If you ever think about diving a rebreather, renown rebreather instructor Jill Heinerth‘s book The Basics of Rebreather Diving offers you the best insurance against having a “shiny object moment.” Rebreathers require the largest investment of money and time of any one product a scuba diver can purchase. Jill says, “so often divers choose to buy a rebreather based on one demo pool session or even how it looks.” It’s clear from page one that Jill is not selling rebreathers. She is, as a big sister would, sitting you down and gently helping you truly understand if you are ready to safely and financially commit to this new adventure in diving.
One of my favorite quotes in the book comes during the section on the importance of physical checklists to safely “flying” your rebreather. Jill says, “We simply don’t find many dead divers with checklists.” I will not be surprised if I see the day when I read a study that reveals there were less rebreather deaths among those divers who first read this book before they purchased a rebreather.
The book is a banquet of appetizers on the world of diving sans bubbles; one of the more enticing features of rebreather diving. Jill tells us the inspiration for the book was taken from the discussions she has had with readers of her Rebreather Pro blog. Because of the complexity of rebreather diving there is a a grander and endless buffet awaiting if it leads you to decide to move on to the main course.
Jill adeptly conveys how rebreathers, a technology that predates SCUBA can equally be considered a sport in its infancy. This distinction is urgently important because the dive industry is current pushing what they term “recreational” rebreathers out of the subculture of the technical, cave and wreck divers into the market of the avid but sub-130 feet deep divers. We are aware of dive instructors who are starting new divers on rebreathers and completely bypassing the typical open circuit scuba tanks. Starting on a rebreather does have the advantage of bypassing the habit retraining required for those divers moving from open circuit and is addressed in the book.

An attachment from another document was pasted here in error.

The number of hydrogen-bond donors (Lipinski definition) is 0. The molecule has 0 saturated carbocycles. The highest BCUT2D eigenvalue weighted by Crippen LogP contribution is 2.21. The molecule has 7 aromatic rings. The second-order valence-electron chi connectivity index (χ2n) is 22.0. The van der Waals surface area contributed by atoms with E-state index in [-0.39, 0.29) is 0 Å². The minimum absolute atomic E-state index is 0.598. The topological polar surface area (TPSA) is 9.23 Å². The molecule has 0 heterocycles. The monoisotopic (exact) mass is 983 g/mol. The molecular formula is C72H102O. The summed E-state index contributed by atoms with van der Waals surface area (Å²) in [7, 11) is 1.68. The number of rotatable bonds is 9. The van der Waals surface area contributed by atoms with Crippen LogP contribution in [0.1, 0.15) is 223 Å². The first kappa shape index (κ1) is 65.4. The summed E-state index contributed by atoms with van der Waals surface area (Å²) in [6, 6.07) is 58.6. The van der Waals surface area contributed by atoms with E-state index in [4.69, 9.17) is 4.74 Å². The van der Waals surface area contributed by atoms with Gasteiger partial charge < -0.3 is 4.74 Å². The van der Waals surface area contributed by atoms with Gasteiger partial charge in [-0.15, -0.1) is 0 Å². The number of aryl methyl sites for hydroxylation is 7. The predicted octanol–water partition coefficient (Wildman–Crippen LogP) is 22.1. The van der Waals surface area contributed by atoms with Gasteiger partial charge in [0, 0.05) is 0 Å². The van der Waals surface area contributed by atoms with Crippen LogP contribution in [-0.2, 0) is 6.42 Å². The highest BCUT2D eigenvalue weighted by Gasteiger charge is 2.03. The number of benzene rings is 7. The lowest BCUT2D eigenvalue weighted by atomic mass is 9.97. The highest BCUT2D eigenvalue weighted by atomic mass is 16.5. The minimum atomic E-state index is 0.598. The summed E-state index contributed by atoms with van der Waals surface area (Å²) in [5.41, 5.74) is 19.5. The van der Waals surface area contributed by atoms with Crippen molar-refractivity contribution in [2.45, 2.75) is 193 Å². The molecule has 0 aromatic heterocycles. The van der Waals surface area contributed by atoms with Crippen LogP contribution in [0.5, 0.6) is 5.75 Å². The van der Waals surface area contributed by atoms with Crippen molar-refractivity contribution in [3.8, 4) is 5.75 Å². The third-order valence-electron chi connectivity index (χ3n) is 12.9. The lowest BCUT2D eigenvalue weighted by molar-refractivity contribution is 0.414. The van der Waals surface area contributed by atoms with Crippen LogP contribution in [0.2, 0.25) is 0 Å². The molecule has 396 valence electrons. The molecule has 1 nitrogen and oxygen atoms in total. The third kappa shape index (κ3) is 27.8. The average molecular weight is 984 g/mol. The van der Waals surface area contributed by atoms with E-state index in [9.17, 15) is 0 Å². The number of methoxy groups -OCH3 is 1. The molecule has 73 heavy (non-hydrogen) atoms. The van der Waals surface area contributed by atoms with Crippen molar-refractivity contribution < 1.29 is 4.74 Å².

Good reasons to buy this book go beyond wanting to dive a rebreather. This book offers important information for any diver who buddies with a rebreather diver. Additionally, it should be a “must read” for any rescue diver or dive pro or dive shop owner/staff. It even helped me understand a bit more about open circuit diving. It certainly gave me an appreciation for both these branches of SCUBA.
I highly recommend that current rebreather dive instructors or dive shops require that prospective rebreather students/customers read this book before the’re allowed to make a purchase. If that seems counter to logical business practices it may be more clear when you read that when a customer purchases a rebreather today it will not be shipped to them, but to their instructor.
Jill’s friendly, big sister style touches all aspects of this book. Even though you could get most of what you need by simply reading the text, the book is filled with photos which enhance the concepts and make the book approachable. We suspect all those friendly photos increased production cost because of the $49 price tag which will likely limit its appeal for the more casual reader.
The prose is equally friendly and accessible and there are only a few paragraphs where the tech gets heavy. It is not a textbook. In fact Jill has added a bit of adventure such as exploding batteries and good deal of personal and humble confessions on mistakes made. The book has what you need to prepare you for a decision and your training, should you proceed. It will alleviate much of the anxiety of the unknown and allow you to proceed on the path to training in a more relaxed manner.
We give The Basics of Rebreather Diving 4.5 five stars with just a few points off for fuzzy images, a bit of wandering and the $49 price. Although anyone that has the cash to purchase a rebreather will do well to invest in this book first, that price will likely dissuade some knowledge-seeking divers from making the purchase. This book should be in every dive store’s and dive pro’s library to help answer those common and curious questions form students and open circuit divers.